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ABT Fall Performances

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Additional review of the Bard pieces:

http://www.nj.com/entertainment/arts/index...t_american.html

Excerpt from above linked review: "Millepied is the victim of his grandiose ambitions in "Everything Doesn’t Happen at Once." Although the audience cheers at the sight of so many dancers meshing and reforming in tight quarters, while David Lang’s score clangs in the background, the piece is an applause machine with its parts crudely hammered together."

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Additional review of the Bard pieces:

http://www.nj.com/entertainment/arts/index...t_american.html

Excerpt from above linked review: "Millepied is the victim of his grandiose ambitions in "Everything Doesn’t Happen at Once." Although the audience cheers at the sight of so many dancers meshing and reforming in tight quarters, while David Lang’s score clangs in the background, the piece is an applause machine with its parts crudely hammered together."

Just curious - why have you quoted the only negative comment from the review? Do you have a particular axe to grind with Mr. Millipied?

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Hallberg and the three choreos discuss certain aspects of Avery Fisher, in a NYT article:

http://www.nytimes.com/2009/10/04/arts/dance/04laro.html

Excerpt from the above linked article: "There is also the question of entrances and exits. Mr. Millepied, who is using the largest number of dancers (24), is having them stay onstage as human pillars who, when not dancing, frame the action..... David Hallberg, who is performing with his fellow principal Julie Kent in Mr. Ratmansky’s ballet, discussed the importance of reaching the audience without being showy. This is crucial in a theater like Avery Fisher, where the stage is small and the house deep: the performers want to reach audience members who are far away without laying it on too thick for those up front."

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I just came from the dress rehearsal and parts of the Millipied were nothing short of stunning with lots of dancers on the stage weaving back and forth with incredible lighting. It's perhaps difficult to read how the real deal will look from a rehearsal, but I thought the company looked great, the choreography was better than I expected.

I am baffled by modern choreography, perhaps because I want to understand what the various gestures and steps mean. They seem to be part of a language and implying at times a literal message. But the language is both individual and seems to draw upon the universal. It's more like modern non objective art as compared to classical representational art. Both honor principals of graphics, light, form, color, and so forth. Both can be visually thrilling, but in the modern work you (me) often feels I can quite be sure what the message is.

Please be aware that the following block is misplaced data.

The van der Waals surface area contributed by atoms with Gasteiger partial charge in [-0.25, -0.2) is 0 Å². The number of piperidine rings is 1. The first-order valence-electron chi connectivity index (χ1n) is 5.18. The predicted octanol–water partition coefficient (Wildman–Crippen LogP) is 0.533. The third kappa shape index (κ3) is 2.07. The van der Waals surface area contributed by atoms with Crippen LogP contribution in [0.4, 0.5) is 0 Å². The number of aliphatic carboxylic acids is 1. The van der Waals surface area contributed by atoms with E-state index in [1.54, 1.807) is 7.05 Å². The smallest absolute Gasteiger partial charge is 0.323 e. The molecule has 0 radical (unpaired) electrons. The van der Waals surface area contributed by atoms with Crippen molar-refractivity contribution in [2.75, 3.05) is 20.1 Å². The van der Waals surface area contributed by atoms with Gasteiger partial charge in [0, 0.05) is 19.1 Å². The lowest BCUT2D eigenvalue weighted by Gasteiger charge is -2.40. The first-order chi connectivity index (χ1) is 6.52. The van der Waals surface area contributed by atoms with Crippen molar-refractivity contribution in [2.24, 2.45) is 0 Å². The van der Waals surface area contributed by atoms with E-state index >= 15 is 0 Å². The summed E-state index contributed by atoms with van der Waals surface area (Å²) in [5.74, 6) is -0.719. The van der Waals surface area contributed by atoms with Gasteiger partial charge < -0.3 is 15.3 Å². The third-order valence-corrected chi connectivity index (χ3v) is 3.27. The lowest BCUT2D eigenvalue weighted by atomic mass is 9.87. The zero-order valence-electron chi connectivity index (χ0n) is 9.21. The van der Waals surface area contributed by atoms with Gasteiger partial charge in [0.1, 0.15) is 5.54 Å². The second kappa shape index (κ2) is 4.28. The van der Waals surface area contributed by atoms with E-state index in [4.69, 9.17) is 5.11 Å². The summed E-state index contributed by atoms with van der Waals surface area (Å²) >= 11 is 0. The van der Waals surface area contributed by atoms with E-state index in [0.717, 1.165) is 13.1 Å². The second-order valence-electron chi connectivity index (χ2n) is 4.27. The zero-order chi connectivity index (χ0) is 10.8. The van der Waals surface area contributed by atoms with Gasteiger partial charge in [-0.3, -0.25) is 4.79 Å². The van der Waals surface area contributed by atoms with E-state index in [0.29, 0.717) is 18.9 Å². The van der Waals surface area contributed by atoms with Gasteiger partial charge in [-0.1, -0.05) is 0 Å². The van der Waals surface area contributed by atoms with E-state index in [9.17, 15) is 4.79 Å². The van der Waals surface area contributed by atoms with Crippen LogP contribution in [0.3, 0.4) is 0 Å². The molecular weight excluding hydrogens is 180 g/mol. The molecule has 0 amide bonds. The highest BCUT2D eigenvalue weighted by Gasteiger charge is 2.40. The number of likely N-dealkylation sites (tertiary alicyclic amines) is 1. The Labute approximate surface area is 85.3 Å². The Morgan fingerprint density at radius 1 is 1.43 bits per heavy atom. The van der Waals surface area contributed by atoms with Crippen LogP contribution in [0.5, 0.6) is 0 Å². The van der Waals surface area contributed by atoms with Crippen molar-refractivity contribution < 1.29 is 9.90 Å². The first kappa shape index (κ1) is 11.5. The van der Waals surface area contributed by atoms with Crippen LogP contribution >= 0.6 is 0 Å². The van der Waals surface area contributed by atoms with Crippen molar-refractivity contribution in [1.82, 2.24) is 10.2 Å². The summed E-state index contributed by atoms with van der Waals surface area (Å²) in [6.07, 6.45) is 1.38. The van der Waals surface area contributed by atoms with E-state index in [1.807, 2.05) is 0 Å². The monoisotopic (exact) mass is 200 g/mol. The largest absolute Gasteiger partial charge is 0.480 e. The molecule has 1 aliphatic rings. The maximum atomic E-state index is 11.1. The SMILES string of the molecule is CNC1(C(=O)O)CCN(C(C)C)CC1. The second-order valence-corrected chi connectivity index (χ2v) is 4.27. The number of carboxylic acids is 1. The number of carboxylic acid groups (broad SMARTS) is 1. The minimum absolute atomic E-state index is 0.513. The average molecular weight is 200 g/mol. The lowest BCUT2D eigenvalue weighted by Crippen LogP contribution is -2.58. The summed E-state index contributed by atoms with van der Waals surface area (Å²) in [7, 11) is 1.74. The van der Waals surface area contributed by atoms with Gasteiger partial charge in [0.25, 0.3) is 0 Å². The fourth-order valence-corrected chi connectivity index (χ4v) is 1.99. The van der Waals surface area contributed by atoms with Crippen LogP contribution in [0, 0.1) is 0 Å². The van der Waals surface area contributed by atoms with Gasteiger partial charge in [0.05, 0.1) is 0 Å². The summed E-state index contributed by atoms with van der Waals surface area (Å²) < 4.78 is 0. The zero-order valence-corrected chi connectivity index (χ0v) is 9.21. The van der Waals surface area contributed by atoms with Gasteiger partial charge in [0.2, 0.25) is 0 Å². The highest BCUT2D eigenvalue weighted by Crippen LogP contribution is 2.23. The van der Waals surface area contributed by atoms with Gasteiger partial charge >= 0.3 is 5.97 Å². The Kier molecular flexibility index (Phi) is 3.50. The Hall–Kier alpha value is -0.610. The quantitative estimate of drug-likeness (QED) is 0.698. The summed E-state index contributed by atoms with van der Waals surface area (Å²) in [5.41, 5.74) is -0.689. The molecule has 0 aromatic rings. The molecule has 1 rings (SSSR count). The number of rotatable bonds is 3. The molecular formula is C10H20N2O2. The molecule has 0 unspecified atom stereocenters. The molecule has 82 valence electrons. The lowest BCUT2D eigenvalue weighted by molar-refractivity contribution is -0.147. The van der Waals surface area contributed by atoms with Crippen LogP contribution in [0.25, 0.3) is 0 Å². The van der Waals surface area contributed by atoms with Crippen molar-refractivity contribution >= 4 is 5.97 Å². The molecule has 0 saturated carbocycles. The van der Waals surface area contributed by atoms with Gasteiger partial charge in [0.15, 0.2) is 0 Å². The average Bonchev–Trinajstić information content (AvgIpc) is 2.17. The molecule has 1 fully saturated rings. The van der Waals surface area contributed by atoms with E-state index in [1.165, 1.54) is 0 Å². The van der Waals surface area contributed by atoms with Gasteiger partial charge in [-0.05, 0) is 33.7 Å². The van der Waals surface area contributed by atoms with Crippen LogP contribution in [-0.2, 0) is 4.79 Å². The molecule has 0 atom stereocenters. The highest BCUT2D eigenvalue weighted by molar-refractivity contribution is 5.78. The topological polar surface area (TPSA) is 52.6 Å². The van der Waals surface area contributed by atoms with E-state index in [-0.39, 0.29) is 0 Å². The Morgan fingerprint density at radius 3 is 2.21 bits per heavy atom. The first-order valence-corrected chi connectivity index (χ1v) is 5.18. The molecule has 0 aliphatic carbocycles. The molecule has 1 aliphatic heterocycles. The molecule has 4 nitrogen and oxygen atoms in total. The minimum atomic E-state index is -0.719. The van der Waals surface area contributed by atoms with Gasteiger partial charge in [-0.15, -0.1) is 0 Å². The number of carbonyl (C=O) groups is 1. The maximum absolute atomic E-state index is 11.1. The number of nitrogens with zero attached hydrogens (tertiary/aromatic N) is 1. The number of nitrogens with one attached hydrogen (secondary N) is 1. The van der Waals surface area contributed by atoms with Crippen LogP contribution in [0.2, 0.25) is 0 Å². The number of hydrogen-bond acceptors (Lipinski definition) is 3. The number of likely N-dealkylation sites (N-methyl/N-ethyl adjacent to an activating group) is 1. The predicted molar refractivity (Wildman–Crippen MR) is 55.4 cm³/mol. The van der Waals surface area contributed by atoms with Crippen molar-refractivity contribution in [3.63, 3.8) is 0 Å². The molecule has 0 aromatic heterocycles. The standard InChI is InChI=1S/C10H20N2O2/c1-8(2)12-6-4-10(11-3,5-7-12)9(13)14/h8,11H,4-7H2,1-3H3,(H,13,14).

Stella Abrerra was incredible and if she is not advanced to principal in the next graduation, there is no justice in the universe. For me, she was the high point of the afternoon. The experience left me itching for some classical ballet. I am hopeful for the Spring season.

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I just came from the opening--Loved Julie K. and Stella A. and how beautiful the choreography of R was for them. I was happy to be there--enjoying the evening-etc. until Veronica Part came on and I started to cry--she took me away from the lovely and and into a deeper and more profound place. What a wonderful artist she is.

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ABT, Opening Night at Avery Fisher

October 7, 2009

I had a fairly good time tonight at Avery Fisher. I don't think I understand contemporary choreography (although I have a lot to learn about choreography in classical works as well).

Welcome speech by Iman and Veronica Webb

"Seven Sonatas"

Choreography by Alexei Ratmansky

Music by Domenico Scarlatti (seven "Keyboard Sonatas": K.30, 39, 198, 450, 474, 481 and 547)

Costumes by Holly Hynes

Lighting by Bras Fields

Piano: Barbara Bilach

The progression, in terms of who danced which portion of the piece, was roughly as follows:

-- Group of all six dancers in this work: *Hallberg* dancing mostly with Abrera; other four were paired

-- Cornejo -- Some jumps

-- Reyes

-- Kent

-- Hallberg -- A slightly modern/tai-chi-with-moderation-and-smoothness connotation to some of his arm movements

-- Cornejo/Reyes -- She is quite "cutsy" in this piece

-- Saveliev/Abrera -- Several interesting lifts; feeling is romantic

-- Hallberg, followed by Hallberg/Kent -- Some portions of this had a slightly playful connotation (e.g., at one point when one of them points at the other before jumping into the other's arms)

-- Three pas de trois -- Hallberg/Kent/Reyes; Cornejo/Abrera/Reyes; and then the three danseurs in a short pas de trois. In the danseurs' pas de trois, all three initially seemed to react to something imaginary they "see" on the right hand side of the stage

-- Group of six -- Miscellaneous. At one point, all dancers except Hallberg are moving, and Hallberg is stationary. Then, Hallberg moves and some of the dancers follow him a bit.

I liked this the best of the three NY premiere works presented tonight. I'm not sure that the different portions of the work were particularly well-connected to one another, in the sense of a progression or a series of integrating characteristics. While I enjoyed the dancing in this work (particularly Hallberg and Abrera), I was not wowed by Ratmansky's choreography. His choreography was fine, particularly within each segment in this work, but not compelling in terms of an articulation of something through the work as a whole.